Today is Michelangelo's birthday; he was born in 1475 in the Tuscany region. His works are found all over the world, but at the age of 21 he came to Rome and that is where some of his most famous pieces/architecture resides. So what did I do to celebrate this occasion? After a breakfast of banana pancakes, I headed into the city to check out some of the pieces Michelangelo is known for in Rome.
I've seen St. Peter's Basilica already, (and La Pieta inside) but that is perhaps the most famous of Michelangelo's architecture, especially the cupola. I've also been to Palazzo Farnese, home of the French embassy, and the Capitoline Hill (though that one I visited again--it was on my way during my wanderings this morning).
My first stop was Santa Maria sopra Minerva, located just behind the Pantheon. From the outside it doesn't look like much, but don't let that fool you. Santa Maria is gorgeous inside, with high ceilings painted a deep blue and marble everywhere. Numerous side altars lead up to the high altar and to the left there is a statue of Christ Carrying the Cross. It's also known as Christ the Redeemer or Christo della Minerva and was carved by Michelangelo in 1521. The figure was originally nude, but during the Baroque period a covering was added. The first thing I noticed was how calm and ready Christ looked, even though he is holding the things that will kill him. The statue is supposed to show his willingness to die for us.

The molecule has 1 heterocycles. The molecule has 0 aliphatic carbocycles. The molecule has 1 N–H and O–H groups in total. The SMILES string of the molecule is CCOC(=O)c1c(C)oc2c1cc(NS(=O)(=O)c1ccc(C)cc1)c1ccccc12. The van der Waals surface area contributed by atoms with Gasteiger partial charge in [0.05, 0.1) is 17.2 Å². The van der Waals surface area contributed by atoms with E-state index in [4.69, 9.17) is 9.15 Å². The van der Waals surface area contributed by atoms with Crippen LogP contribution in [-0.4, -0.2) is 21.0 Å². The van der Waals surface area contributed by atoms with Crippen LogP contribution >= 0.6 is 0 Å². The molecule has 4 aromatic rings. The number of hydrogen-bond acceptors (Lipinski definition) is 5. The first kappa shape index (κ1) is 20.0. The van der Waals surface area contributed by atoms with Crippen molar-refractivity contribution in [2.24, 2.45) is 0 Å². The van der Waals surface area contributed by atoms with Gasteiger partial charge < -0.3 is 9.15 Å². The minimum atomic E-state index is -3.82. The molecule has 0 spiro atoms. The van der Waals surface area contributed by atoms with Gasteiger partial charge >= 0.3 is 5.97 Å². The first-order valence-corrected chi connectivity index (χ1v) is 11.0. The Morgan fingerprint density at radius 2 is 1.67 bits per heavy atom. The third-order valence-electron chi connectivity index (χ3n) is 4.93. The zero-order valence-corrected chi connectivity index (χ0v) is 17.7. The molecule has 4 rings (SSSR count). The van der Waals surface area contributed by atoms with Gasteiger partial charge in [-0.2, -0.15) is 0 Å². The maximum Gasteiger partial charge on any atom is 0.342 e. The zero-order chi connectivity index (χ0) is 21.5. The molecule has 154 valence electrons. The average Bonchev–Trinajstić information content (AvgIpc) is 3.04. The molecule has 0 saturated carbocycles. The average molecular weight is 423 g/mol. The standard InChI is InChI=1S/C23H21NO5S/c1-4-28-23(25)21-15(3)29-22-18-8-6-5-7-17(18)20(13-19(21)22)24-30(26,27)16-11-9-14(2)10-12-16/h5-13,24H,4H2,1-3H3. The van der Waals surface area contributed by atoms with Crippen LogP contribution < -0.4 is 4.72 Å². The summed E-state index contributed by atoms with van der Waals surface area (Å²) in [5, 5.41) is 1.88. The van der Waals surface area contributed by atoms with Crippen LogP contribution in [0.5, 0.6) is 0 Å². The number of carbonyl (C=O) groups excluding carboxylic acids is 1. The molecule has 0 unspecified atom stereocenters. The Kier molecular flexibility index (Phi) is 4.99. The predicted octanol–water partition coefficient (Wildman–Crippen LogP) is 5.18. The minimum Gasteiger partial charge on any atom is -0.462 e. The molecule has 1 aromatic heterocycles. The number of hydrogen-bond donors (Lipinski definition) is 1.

After a few extra minutes walking around the church in awe of its greatness, I started for my next stop: Basilica dei Santi Apostoli. None of Michelangelo's works are found here, but this is the church that housed his tomb for a while before it was moved to Santa Croce. Anyways, it was worth going to if only to see the fresco above the sanctuary, the Fall of Lucifer and Rebel Angels. It's an illusionist painting so it looks like the angels are falling out of the painting, out of the ceiling, and into the church.
Next I made my way through the Piazza del Campidoglio, designed by Michelangelo between 1536-1546. Instead of having the square face the Roman Forum, Michelangelo turned it around to face Papal Rome and the stairs leading up to it are meant to show the link between the new and old Rome. Because of the odd shape of the square, Michelangelo had to be creative in order to make it feel as though the buildings were symmetrical and that a person standing in the square felt like they were on top of the world. It's actually egg-shaped and the slope is off, but of course Michelangelo pulled it off.
After a quick walk past the Roman gladiator who always asks for a photo outside the Forum and up Via Cavour, I found myself at my last stop of the day, San Pietro in Vincoli (St. Peter in Chains). This church houses the relic of the chains said to have bound St. Peter when he was imprisoned in Jerusalem. They keep these chains in a shrine under the altar. When I was at this church, so were a few Italian school tours, so I had to weave through them to get pictures of the reason most of us were there: Michelangelo's statue of Moses. The statue is flanked by slightly smaller statues of Leah and Rachel. The entire work was supposed to be much larger and was for the tomb of Pope Julius II but the pope interrupted Michelangelo's work for unknown reasons and it was gradually scaled down to what we see today. It is still quite impressive, with Moses looking fierce holding the tablets with the commandments, his beard down to his chest and horns on his head. (The horns have something to do with the biblical story--Moses having rays of light coming from his face. I guess the horns were meant to show that, and were easier to carve than a ray of light would be.)
The trees on our street are starting to bud and the weather has been gorgeous (besides the lingering rain)...hopefully spring comes to Wisconsin soon as well!